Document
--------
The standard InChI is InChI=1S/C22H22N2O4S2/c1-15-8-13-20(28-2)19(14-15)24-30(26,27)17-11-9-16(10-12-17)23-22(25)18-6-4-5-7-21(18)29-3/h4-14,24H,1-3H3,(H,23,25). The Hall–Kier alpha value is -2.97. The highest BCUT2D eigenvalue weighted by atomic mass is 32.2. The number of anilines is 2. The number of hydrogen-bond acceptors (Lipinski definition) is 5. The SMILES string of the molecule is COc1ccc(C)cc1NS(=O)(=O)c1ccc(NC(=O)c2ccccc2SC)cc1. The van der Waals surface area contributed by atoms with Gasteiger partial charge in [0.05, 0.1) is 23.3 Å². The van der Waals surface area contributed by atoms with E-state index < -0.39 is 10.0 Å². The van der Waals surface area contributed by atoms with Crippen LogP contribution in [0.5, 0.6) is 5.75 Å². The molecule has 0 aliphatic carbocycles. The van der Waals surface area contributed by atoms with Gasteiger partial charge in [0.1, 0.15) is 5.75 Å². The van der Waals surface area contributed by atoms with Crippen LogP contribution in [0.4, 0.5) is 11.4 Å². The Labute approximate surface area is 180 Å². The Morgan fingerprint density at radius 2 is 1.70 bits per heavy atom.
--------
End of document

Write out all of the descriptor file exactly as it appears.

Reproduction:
The standard InChI is InChI=1S/C22H22N2O4S2/c1-15-8-13-20(28-2)19(14-15)24-30(26,27)17-11-9-16(10-12-17)23-22(25)18-6-4-5-7-21(18)29-3/h4-14,24H,1-3H3,(H,23,25). The Hall–Kier alpha value is -2.97. The highest BCUT2D eigenvalue weighted by atomic mass is 32.2. The number of anilines is 2. The number of hydrogen-bond acceptors (Lipinski definition) is 5. The SMILES string of the molecule is COc1ccc(C)cc1NS(=O)(=O)c1ccc(NC(=O)c2ccccc2SC)cc1. The van der Waals surface area contributed by atoms with Gasteiger partial charge in [0.05, 0.1) is 23.3 Å². The van der Waals surface area contributed by atoms with E-state index < -0.39 is 10.0 Å². The van der Waals surface area contributed by atoms with Crippen LogP contribution in [0.5, 0.6) is 5.75 Å². The molecule has 0 aliphatic carbocycles. The van der Waals surface area contributed by atoms with Gasteiger partial charge in [0.1, 0.15) is 5.75 Å². The van der Waals surface area contributed by atoms with Crippen LogP contribution in [0.4, 0.5) is 11.4 Å². The Labute approximate surface area is 180 Å². The Morgan fingerprint density at radius 2 is 1.70 bits per heavy atom.